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Monthly Archives: June 2013

It’s love that builds community

It does take love to build a community. It takes someone giving directives to build a team. They are so different and yet often confused.
I am on my way to Spokane over the next 24 hours so I am not sure about tending my blog for the next few days as I travel and settle into a different routine.

love builds communityWhen we participate in a spiritual or healing practice, we become one with the source of abiding and ever-present love.

We share, co-create and sustain a safe place where compassion and wholeness can be nurtured for ourselves and others.

Participating in a spiritual practice is like lovingly tending to your plot in a community garden. Initially, the immediate benefit is personal. As the flowers and plants in your plot are nourished and receive regular care, the scraggly shoots thicken and unfurl abundant new leaves and buds.

Eventually, the other community gardeners take notice of your beautiful flowers or vegetables, and are inspired to spend more time weeding, watering and caring for their own plot. One or two may even kindly pull a few weeds in a neighboring plot to offer support for someone who was not able to make it over to the garden that week.

As more of the…

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Harvest Home

Tomorrow is my last day. I looked for the poem I thought would speak most eloquently to the role teachers can play. Bettye T. Spinner wrote this lovely poem. What if our classrooms were poetry meant to be lived and learned? It would speak to the wonder and awe of each day we spend with children.

In the ideal

it is harvesting

the work we do–

a reaping of crops grown

from ancestral seeds,

a gathering of first fruit,

from vines that traces their sources

beyond geography,

beyond gender,

beyond the bleach

and blush

and black of skin

and root themselves in watery grace,

in knowledge that nurtures us all.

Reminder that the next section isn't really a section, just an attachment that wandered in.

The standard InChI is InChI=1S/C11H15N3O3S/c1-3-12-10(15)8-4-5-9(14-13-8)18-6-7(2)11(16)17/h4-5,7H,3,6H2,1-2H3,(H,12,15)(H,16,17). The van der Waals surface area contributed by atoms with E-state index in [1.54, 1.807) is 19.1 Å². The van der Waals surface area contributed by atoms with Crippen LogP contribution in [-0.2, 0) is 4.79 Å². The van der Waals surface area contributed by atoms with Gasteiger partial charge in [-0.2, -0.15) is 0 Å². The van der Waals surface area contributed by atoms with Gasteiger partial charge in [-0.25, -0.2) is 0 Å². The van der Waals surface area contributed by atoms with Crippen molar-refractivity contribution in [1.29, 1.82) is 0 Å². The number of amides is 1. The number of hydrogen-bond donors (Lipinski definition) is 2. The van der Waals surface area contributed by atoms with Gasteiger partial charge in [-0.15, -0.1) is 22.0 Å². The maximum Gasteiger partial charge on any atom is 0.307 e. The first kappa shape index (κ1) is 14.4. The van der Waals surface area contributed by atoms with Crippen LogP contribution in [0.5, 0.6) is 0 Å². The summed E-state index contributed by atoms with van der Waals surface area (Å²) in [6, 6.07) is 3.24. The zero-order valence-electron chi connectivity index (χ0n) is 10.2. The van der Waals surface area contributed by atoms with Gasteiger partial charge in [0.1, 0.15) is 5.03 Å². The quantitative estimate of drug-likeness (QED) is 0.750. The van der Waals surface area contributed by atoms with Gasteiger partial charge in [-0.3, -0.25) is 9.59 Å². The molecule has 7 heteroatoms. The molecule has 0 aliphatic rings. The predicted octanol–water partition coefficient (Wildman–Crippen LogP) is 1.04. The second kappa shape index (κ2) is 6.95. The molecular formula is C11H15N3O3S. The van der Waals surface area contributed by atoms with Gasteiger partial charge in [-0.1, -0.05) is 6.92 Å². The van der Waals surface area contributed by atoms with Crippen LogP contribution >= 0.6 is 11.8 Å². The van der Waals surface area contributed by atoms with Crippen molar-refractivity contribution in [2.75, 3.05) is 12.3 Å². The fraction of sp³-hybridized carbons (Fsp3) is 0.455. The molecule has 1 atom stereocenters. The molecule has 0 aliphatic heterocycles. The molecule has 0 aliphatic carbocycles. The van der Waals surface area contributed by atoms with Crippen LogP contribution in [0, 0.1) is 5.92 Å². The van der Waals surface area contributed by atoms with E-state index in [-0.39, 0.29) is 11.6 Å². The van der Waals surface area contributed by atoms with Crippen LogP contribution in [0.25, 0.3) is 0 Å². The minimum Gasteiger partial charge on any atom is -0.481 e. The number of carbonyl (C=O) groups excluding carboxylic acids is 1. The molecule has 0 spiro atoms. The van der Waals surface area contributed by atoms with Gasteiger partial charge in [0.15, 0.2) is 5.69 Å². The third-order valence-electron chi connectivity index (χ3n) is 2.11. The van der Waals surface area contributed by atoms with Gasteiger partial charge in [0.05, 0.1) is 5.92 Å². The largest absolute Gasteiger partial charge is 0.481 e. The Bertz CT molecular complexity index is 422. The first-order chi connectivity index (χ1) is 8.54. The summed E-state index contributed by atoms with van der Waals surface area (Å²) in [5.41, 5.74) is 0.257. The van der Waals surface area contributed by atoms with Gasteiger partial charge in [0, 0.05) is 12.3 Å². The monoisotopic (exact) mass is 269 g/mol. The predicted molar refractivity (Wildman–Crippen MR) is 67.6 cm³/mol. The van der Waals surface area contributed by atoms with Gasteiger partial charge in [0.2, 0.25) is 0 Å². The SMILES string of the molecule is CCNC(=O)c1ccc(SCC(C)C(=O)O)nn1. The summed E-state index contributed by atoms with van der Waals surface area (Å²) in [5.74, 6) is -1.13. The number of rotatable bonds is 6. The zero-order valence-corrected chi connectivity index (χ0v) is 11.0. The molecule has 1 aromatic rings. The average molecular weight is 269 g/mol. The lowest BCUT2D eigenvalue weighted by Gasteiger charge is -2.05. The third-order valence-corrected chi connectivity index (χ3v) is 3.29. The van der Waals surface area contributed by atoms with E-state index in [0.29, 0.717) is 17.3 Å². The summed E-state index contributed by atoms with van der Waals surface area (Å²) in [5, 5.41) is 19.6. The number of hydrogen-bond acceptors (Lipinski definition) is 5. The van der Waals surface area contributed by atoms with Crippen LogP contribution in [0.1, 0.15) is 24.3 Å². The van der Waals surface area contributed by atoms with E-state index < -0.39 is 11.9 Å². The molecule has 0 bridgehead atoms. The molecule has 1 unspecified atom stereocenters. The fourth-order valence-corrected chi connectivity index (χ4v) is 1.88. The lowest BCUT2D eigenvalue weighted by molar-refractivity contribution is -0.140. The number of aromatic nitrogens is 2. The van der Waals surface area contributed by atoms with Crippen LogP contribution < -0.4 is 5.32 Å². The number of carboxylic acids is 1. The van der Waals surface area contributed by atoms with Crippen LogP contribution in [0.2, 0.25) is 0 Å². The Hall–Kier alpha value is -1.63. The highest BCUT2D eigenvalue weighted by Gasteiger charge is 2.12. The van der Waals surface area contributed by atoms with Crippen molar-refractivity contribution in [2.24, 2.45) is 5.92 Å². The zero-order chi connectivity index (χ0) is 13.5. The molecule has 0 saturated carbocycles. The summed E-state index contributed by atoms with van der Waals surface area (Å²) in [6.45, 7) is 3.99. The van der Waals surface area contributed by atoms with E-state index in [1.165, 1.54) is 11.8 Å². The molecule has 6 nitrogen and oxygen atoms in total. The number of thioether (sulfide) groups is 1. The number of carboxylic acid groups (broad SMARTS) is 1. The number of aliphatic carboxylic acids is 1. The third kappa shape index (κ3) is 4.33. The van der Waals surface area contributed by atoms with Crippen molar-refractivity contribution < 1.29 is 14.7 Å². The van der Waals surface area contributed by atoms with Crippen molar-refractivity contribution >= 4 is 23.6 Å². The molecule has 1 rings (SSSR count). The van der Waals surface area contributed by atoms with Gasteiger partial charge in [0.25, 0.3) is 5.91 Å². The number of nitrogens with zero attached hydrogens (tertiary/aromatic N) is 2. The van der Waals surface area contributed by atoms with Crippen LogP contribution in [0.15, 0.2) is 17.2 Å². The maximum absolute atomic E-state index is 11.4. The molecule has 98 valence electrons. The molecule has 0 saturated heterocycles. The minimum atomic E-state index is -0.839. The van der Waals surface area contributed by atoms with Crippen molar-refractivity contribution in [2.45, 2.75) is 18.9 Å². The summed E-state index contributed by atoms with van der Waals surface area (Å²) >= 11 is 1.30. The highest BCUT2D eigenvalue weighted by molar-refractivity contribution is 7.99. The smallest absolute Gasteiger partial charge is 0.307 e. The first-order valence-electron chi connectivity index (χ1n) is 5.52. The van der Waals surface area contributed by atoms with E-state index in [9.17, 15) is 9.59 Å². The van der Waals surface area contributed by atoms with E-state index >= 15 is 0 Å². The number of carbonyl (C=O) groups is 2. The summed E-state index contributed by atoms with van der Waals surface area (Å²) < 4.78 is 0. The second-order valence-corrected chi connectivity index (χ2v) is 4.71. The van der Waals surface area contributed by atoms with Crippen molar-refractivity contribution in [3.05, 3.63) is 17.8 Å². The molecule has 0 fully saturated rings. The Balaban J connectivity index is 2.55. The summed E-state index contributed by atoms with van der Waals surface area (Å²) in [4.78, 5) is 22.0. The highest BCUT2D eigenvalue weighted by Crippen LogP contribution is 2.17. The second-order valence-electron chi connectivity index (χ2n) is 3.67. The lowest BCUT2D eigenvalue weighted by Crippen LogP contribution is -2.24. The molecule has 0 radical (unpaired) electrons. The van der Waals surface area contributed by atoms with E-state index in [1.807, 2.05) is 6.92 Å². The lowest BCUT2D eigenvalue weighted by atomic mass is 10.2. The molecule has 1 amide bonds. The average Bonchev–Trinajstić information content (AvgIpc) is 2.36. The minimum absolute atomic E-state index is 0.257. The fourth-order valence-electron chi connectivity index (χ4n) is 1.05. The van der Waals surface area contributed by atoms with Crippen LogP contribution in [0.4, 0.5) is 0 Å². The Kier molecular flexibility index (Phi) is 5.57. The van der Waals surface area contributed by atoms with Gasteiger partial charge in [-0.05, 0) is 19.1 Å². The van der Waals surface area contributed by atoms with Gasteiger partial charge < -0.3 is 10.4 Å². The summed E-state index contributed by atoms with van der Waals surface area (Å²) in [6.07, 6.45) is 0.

In the ideal

our classrooms fill, like cornucopia,

overflowing with the bounty of our grange.

Life stories, heaped among the texts,

spill into hallways of our schools,

crowd the sidewalks or the subways

or ride yellow buses home,

altering the form of knowing,

changing heads,

changing hearts,

changing history,

bringing harvest



What a beautiful sentiment this is. Take care and have a wonderful day.

I Am a Teacher

A student gave me this poem Thursday. The Alberta Teachers Association published it in their monthly newspaper recently. Susan Holland, a retiring teacher, wrote it. Is there such a thing as a retiring teacher?

The poem encapsulates many of my current feelings and points to the impact we have on children and families. The gesture of giving me the poem is deeply meaningful and I am grateful to receive and share it.

I Am a Teacher

You are my children.

We triumph together when you master cursive.

We struggle through long division.

I wipe away your tears when something bruises you elbow

Or someone bruises your heart.

You read to me—I read to you.

We laugh over silly jokes or stories.

I introduce you to new words—

You refresh me with new perspectives.

I wasn’t there when you were born.

I don’t tuck you in at night …

Or dance at your wedding.

But, you are my children.

And as June draws to a close

I grow melancholy.

You will move on and I will stay behind to start again.

And as the years pass you blend, merge, and mingle—

Warp and weft intertwined into my universal child.

I am a teacher.

You are the fabric of my life.



I posted this poem some time ago, but Simon explains why we keep coming back to Mary Oliver and her beautiful poetry over and over. For that matter, it is why we come back to poetry or the writings of people like Parker Palmer, Thomas Merton, and Thich Nhat Hanh who incorporate poetry in their prose.


Each day should bring up a sense of renewal. It would be like picking up the edge of the ocean, shaking it out a bit, and letting it find its place again. This is a beautiful poem that gently reminded me of the need for self-renewal each moment, each day. Take care.